Australian & New Zealand Birth, Death and Marriage Certificatesby Kerry Farmer
The earliest records available in the new colonies were the church records of baptisms, marriages and burials. Many people are missing from these registers – not all records have survived and not everybody had a church ceremony (especially in those places where initially only the Anglican Church was recognised).
In due time, governments needed better records of the people in the colony, so they introduced government-administered registration of births, deaths and marriages – or civil registration. District registrars were appointed and information was reported to them. In an age where many people were illiterate, registrars had to guess how to spell the names. (Remember this when searching for names in indexes – often the reason for not finding someone is because of spelling variations.)
Church ceremonies continued to take place, so it may be possible to obtain a copy of the information collected by the church, as well as the corresponding civil certificate.
As a general rule, the government asked for more information on civil certificates than was contained in the corresponding church record – but sometimes the opposite is true. For example, NSW marriage certificates (especially in the 1860s and 1870s) may not include information such as parents’ names and occupations, even though such information might be found in the corresponding church record.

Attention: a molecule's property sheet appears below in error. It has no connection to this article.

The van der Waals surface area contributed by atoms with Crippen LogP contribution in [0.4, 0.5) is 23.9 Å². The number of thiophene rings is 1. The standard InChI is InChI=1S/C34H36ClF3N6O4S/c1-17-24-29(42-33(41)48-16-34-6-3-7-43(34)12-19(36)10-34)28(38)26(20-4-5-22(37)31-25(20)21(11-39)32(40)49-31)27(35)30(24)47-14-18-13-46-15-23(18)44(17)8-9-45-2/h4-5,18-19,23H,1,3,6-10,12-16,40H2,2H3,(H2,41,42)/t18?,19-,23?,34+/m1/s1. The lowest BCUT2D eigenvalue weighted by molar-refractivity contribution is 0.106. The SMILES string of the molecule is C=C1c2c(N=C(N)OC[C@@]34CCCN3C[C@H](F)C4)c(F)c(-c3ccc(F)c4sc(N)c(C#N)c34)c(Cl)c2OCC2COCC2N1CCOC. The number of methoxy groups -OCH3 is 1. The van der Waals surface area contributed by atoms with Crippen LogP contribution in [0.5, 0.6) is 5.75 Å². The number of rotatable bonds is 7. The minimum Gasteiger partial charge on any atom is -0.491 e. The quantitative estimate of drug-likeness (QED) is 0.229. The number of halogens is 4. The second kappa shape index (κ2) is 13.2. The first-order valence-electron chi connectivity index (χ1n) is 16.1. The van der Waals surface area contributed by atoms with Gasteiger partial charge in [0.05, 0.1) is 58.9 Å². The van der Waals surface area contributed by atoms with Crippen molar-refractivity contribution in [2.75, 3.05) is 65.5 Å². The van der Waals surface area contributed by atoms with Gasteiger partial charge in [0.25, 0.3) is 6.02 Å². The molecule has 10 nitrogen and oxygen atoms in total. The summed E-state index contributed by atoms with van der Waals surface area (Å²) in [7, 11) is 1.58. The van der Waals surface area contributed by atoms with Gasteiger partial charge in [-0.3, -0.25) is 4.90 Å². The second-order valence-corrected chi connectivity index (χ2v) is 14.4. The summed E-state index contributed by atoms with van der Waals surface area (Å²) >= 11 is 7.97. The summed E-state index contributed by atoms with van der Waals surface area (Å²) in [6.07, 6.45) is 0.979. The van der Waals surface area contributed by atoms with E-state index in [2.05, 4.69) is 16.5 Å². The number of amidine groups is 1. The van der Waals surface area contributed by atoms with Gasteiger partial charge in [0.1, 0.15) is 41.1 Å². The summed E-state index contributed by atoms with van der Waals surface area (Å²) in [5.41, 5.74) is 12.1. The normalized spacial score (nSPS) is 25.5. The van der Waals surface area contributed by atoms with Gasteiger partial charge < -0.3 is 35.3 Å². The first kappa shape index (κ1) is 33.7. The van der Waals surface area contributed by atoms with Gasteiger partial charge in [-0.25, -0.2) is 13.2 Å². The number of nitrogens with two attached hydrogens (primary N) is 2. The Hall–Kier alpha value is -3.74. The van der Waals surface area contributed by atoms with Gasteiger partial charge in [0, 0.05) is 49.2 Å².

As English and Welsh civil registration began on 1st July 1837, the earliest Australasian colonies to issue civil certificates (of birth, death and marriage) followed the English model:
- Birth registrations asked for the child’s name, date and place of birth and the names of the parents
- Marriages registrations asked for the couple’s names, ages, residences and occupations and sometimes details of the fathers
- Death registrations included questions about the deceased’s name, age and occupation as well as the date, place and cause of death
When the Victorian government began civil registration in 1853, they requested more information on certificates. Other colonies (and Scotland) that introduced civil registration later largely followed the Victorian practice of collecting the additional information, such as:
- Birth registrations also asked for the parents’ ages, place of birth and marriage details, and details of previous children
- Marriage registrations asked for the couple’s birthplaces and details of both fathers and mothers
- Death registrations asked for the deceased’s birthplace, parents’ and spouse’s names, marriage details, children’s names and burial place
Some or all of the additional fields of information on Victorian certificates were added in later years to the certificates of the regions that had earlier followed the English style of certificates.
Colonies that followed the English model were:
- Tasmania, earlier known as Van Diemen’s Land (from 1 December 1838)
- Western Australia (from 9 September 1841)
- South Australia (from 1 July 1842)
- Northern Territory was administered by South Australia from 1863 to 1911, so their civil BDM certificates (from 24 Aug 1870) follow the South Australian pattern
- New Zealand (from 1848) – although registration was not compulsory until 1856
The colonies that followed the Victorian model were:
- Victoria (from 1 July 1853)
- New South Wales (from 1 March 1856)